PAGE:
The light in the kitchen is clear. The radio is playing a song from 1975. My mother always has the radio on. I know the words of most of the popular songs from the 1970s and 80s. It’s one thing I’m good at, remembering the words of pop songs. It’s an unrecognised form of genius. I won’t even know I know a song and then I’ll suddenly be singing along word perfect.

The light in the kitchen is clear and I am a pair of eyeballs looking back at the kitchen window from the top of the table. As a baby you don’t have a position so much as a very fixed point of view and until you can crawl (a manoeuver I never mastered) that point of view is the point of view that others allow you. I’m looking up at the kitchen window that runs the length of the kitchen counter. I’m not placed high enough to look out the window, but I’ve got a good view of the light, and even a baby can get a kick out of good light. My mother has placed me on the table in a bouncinette that is made of yellow crocheted netting and it gives when you wriggle your legs, and the whole contraption bounces. It’s cool-fun.

The radio is on and the kitchen door is open. If you poke your head out the open kitchen door you’ll see it leads down some concrete steps, along a narrow concrete path with some freshly laid grass seed to the sides of that path (so, lo and behold, don’t walk on the grass seed, stick to the narrow path). The path leads to our white letterbox and to the corner, around which my mother will tell you ‘trucks thunder.’ Thundering trucks are the stuff of nightmares for my mother because my sister, once she could, escaped on her hands and knees out that same back door, along the path and out onto the road on which trucks would thunder.

My mother is baking. Neenish tarts. She is a very good baker which is something you should be if you are a mother, a housewife in Newlands in 1975. She is blonde, she is twenty-four, she is from a farm in Rongotea, she is a trained secretary, she has married a man in advertising.

I asked her if she knew she would always leave the Manawatu, did she always know she would end up a town-girl? ‘I don’t know,’ she says and her eyes glaze over, unapproachable. I don’t know.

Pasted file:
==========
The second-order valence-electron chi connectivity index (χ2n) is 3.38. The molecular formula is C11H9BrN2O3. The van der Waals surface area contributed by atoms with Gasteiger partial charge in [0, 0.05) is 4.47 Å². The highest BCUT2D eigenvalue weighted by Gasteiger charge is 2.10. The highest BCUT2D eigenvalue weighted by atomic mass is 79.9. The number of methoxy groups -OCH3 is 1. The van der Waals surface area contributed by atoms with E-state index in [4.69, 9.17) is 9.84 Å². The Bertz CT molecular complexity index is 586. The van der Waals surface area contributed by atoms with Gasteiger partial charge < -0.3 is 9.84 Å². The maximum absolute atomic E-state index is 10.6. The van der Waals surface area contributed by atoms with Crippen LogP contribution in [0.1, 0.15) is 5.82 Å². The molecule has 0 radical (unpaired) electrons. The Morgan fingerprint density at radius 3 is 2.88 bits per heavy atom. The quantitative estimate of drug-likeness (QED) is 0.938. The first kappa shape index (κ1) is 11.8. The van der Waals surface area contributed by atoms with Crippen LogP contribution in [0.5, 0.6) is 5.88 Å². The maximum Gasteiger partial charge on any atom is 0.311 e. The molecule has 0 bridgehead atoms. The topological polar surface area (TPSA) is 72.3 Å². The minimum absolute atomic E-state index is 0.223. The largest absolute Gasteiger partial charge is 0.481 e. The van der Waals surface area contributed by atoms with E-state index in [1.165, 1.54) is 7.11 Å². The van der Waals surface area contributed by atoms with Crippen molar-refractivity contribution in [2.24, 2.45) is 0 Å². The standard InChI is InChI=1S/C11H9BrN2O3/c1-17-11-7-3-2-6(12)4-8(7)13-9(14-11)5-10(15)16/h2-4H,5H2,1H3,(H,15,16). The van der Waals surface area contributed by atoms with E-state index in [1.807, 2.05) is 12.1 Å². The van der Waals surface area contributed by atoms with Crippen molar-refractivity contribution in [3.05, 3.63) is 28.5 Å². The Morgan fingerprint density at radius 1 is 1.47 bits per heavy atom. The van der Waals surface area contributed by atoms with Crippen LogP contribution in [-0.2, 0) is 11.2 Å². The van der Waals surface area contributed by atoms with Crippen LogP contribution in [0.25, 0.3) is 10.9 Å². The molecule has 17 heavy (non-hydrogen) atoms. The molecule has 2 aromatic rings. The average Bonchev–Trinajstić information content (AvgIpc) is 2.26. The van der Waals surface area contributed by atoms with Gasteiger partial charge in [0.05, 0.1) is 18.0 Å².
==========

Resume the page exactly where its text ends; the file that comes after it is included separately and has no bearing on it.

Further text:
Her back is turned to me, the baby on the table in the middle of the kitchen, but I don’t mind because I can still see her, I can still look at the window and admire the clarity of light that comes through it.

Then I startle and wave my baby arms and maybe I fart or blow some spit out of my mouth because there are two people at the open door. They are smiling people, very smiley, and I smile back because I am a baby with a high point of view.

If I hadn’t been given this point of view would I remember this scene? Do I remember this scene or has it been told to me over and over so that I’ve made it a scene? The clear light, the unnamed pop song, the window, the profound position I’ve been given on the table. And now the smiling people who wave at me and say to my mother, ‘Excuse me, Madam, can we talk to you?’

My mother has not seen me startle and smile at the smiley strangers, but now she suddenly turns at the sounds of their voices, and she says, ‘Oh, I did not see you there,’ by which she means, ‘What are you doing in my kitchen? Get out of my kitchen, you are frightening me.’ But we do not say that we are frightened, because to say that would be to admit that we are frightened.

‘That is such a delightful baby,’ says the woman at the door and she steps over the threshold toward me and holds out her hand to touch my baby cheeks. A baby is a thing to touch and to speak of in the third person. That baby. Is such a. Thing.

The woman rubs the back of her finger against my cheek. I smile and kick my legs to bounce my bouncinette, how clever of me.

My mother wipes her hands on her pinny, instead of hitting the woman’s arm away from me. My mother says, ‘What do you want?’

The man, has stepped over the threshold now too and into our kitchen, and he smiles and says, ‘This is a lovely kitchen, very light.’

The house is new. It’s the only time in my life I have lived in a brand new house. In the land of the new. My father once told me he wanted to live in the southern suburbs, Island Bay by the sea, where a friend of his lived. But my mother didn’t want to. He told me this when I was living in Island Bay, as an adult. He said, ‘You know my friend who killed himself? Guy? He lived in Island Bay.’

Why did my mother want to live in Newlands? It’s so far from everything, except the motorway and the rubbish dump. Perhaps they could agree on it because it was new. Perhaps people who live there will never kill themselves.